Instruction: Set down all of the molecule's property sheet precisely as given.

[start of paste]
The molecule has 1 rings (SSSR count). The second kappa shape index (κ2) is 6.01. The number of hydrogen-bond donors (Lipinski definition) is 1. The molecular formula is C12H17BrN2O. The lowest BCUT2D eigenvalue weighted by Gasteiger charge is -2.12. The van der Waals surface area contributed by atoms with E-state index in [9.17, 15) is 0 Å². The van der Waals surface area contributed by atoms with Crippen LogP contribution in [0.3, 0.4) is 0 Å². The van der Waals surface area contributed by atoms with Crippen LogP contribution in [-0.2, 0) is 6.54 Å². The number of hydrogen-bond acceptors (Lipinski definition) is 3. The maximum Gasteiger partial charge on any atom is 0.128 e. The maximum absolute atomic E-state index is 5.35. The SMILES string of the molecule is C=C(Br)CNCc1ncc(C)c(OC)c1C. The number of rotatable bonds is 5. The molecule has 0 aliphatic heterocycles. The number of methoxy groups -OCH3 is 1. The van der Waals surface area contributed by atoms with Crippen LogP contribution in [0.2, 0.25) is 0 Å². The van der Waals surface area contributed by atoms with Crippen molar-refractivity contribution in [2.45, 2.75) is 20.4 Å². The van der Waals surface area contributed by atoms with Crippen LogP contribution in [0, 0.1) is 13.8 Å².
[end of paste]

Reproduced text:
The molecule has 1 rings (SSSR count). The second kappa shape index (κ2) is 6.01. The number of hydrogen-bond donors (Lipinski definition) is 1. The molecular formula is C12H17BrN2O. The lowest BCUT2D eigenvalue weighted by Gasteiger charge is -2.12. The van der Waals surface area contributed by atoms with E-state index in [9.17, 15) is 0 Å². The van der Waals surface area contributed by atoms with Crippen LogP contribution in [0.3, 0.4) is 0 Å². The van der Waals surface area contributed by atoms with Crippen LogP contribution in [-0.2, 0) is 6.54 Å². The number of hydrogen-bond acceptors (Lipinski definition) is 3. The maximum Gasteiger partial charge on any atom is 0.128 e. The maximum absolute atomic E-state index is 5.35. The SMILES string of the molecule is C=C(Br)CNCc1ncc(C)c(OC)c1C. The number of rotatable bonds is 5. The molecule has 0 aliphatic heterocycles. The number of methoxy groups -OCH3 is 1. The van der Waals surface area contributed by atoms with Crippen LogP contribution in [0.2, 0.25) is 0 Å². The van der Waals surface area contributed by atoms with Crippen molar-refractivity contribution in [2.45, 2.75) is 20.4 Å². The van der Waals surface area contributed by atoms with Crippen LogP contribution in [0, 0.1) is 13.8 Å².